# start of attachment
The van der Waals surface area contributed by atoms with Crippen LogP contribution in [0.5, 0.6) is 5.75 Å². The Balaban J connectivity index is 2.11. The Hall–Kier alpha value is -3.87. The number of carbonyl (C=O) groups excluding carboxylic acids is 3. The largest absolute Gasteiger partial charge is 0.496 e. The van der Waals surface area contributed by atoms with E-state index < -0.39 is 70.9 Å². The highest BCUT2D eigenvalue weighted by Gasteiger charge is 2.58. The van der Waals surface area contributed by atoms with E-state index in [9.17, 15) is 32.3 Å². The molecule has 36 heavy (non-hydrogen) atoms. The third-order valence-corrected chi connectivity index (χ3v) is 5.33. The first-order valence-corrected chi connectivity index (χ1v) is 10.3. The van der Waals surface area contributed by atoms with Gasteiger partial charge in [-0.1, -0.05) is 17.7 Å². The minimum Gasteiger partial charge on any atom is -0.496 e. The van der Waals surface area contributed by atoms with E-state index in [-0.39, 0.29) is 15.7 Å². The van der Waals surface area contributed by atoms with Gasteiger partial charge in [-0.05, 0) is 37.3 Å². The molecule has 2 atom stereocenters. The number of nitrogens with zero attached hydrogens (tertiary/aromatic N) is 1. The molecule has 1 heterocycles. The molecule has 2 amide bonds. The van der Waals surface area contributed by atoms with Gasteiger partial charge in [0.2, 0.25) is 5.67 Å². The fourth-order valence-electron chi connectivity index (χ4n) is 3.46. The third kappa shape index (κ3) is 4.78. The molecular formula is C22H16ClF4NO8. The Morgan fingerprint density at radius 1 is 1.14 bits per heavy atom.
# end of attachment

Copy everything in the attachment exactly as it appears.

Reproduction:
The van der Waals surface area contributed by atoms with Crippen LogP contribution in [0.5, 0.6) is 5.75 Å². The Balaban J connectivity index is 2.11. The Hall–Kier alpha value is -3.87. The number of carbonyl (C=O) groups excluding carboxylic acids is 3. The largest absolute Gasteiger partial charge is 0.496 e. The van der Waals surface area contributed by atoms with E-state index < -0.39 is 70.9 Å². The highest BCUT2D eigenvalue weighted by Gasteiger charge is 2.58. The van der Waals surface area contributed by atoms with E-state index in [9.17, 15) is 32.3 Å². The molecule has 36 heavy (non-hydrogen) atoms. The third-order valence-corrected chi connectivity index (χ3v) is 5.33. The first-order valence-corrected chi connectivity index (χ1v) is 10.3. The van der Waals surface area contributed by atoms with Gasteiger partial charge in [-0.1, -0.05) is 17.7 Å². The minimum Gasteiger partial charge on any atom is -0.496 e. The van der Waals surface area contributed by atoms with E-state index in [-0.39, 0.29) is 15.7 Å². The van der Waals surface area contributed by atoms with Gasteiger partial charge in [-0.05, 0) is 37.3 Å². The molecule has 2 atom stereocenters. The number of nitrogens with zero attached hydrogens (tertiary/aromatic N) is 1. The molecule has 1 heterocycles. The molecule has 2 amide bonds. The van der Waals surface area contributed by atoms with Gasteiger partial charge in [0.2, 0.25) is 5.67 Å². The fourth-order valence-electron chi connectivity index (χ4n) is 3.46. The third kappa shape index (κ3) is 4.78. The molecular formula is C22H16ClF4NO8. The Morgan fingerprint density at radius 1 is 1.14 bits per heavy atom.